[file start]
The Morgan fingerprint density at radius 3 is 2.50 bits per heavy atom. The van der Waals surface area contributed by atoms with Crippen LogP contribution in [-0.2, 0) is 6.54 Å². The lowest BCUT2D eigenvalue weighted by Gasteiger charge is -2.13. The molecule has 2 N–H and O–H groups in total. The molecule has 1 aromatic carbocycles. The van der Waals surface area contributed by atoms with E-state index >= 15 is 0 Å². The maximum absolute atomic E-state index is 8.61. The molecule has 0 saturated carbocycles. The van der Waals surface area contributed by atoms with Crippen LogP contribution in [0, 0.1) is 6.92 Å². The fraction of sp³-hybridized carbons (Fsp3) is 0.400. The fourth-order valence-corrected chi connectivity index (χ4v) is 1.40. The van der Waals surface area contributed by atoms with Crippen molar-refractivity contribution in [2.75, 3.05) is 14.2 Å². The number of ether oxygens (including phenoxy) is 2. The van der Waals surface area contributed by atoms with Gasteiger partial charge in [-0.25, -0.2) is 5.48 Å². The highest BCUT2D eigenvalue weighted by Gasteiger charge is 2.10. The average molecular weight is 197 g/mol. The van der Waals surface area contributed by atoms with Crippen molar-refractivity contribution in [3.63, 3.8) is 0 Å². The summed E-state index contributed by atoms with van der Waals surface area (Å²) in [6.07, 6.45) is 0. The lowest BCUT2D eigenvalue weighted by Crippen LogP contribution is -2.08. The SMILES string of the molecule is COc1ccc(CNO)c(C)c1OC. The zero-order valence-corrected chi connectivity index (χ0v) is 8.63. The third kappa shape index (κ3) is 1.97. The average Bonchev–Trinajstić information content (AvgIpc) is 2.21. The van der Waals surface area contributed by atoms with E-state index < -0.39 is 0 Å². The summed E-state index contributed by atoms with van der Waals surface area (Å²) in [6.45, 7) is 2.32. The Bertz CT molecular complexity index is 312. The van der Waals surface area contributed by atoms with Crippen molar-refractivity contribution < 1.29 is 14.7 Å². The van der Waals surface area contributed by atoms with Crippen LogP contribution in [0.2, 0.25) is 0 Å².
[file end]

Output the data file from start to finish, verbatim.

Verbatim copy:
The Morgan fingerprint density at radius 3 is 2.50 bits per heavy atom. The van der Waals surface area contributed by atoms with Crippen LogP contribution in [-0.2, 0) is 6.54 Å². The lowest BCUT2D eigenvalue weighted by Gasteiger charge is -2.13. The molecule has 2 N–H and O–H groups in total. The molecule has 1 aromatic carbocycles. The van der Waals surface area contributed by atoms with E-state index >= 15 is 0 Å². The maximum absolute atomic E-state index is 8.61. The molecule has 0 saturated carbocycles. The van der Waals surface area contributed by atoms with Crippen LogP contribution in [0, 0.1) is 6.92 Å². The fraction of sp³-hybridized carbons (Fsp3) is 0.400. The fourth-order valence-corrected chi connectivity index (χ4v) is 1.40. The van der Waals surface area contributed by atoms with Crippen molar-refractivity contribution in [2.75, 3.05) is 14.2 Å². The number of ether oxygens (including phenoxy) is 2. The van der Waals surface area contributed by atoms with Gasteiger partial charge in [-0.25, -0.2) is 5.48 Å². The highest BCUT2D eigenvalue weighted by Gasteiger charge is 2.10. The average molecular weight is 197 g/mol. The van der Waals surface area contributed by atoms with Crippen molar-refractivity contribution in [3.63, 3.8) is 0 Å². The summed E-state index contributed by atoms with van der Waals surface area (Å²) in [6.07, 6.45) is 0. The lowest BCUT2D eigenvalue weighted by Crippen LogP contribution is -2.08. The SMILES string of the molecule is COc1ccc(CNO)c(C)c1OC. The zero-order valence-corrected chi connectivity index (χ0v) is 8.63. The third kappa shape index (κ3) is 1.97. The average Bonchev–Trinajstić information content (AvgIpc) is 2.21. The van der Waals surface area contributed by atoms with E-state index < -0.39 is 0 Å². The summed E-state index contributed by atoms with van der Waals surface area (Å²) in [6.45, 7) is 2.32. The Bertz CT molecular complexity index is 312. The van der Waals surface area contributed by atoms with Crippen molar-refractivity contribution < 1.29 is 14.7 Å². The van der Waals surface area contributed by atoms with Crippen LogP contribution in [0.2, 0.25) is 0 Å².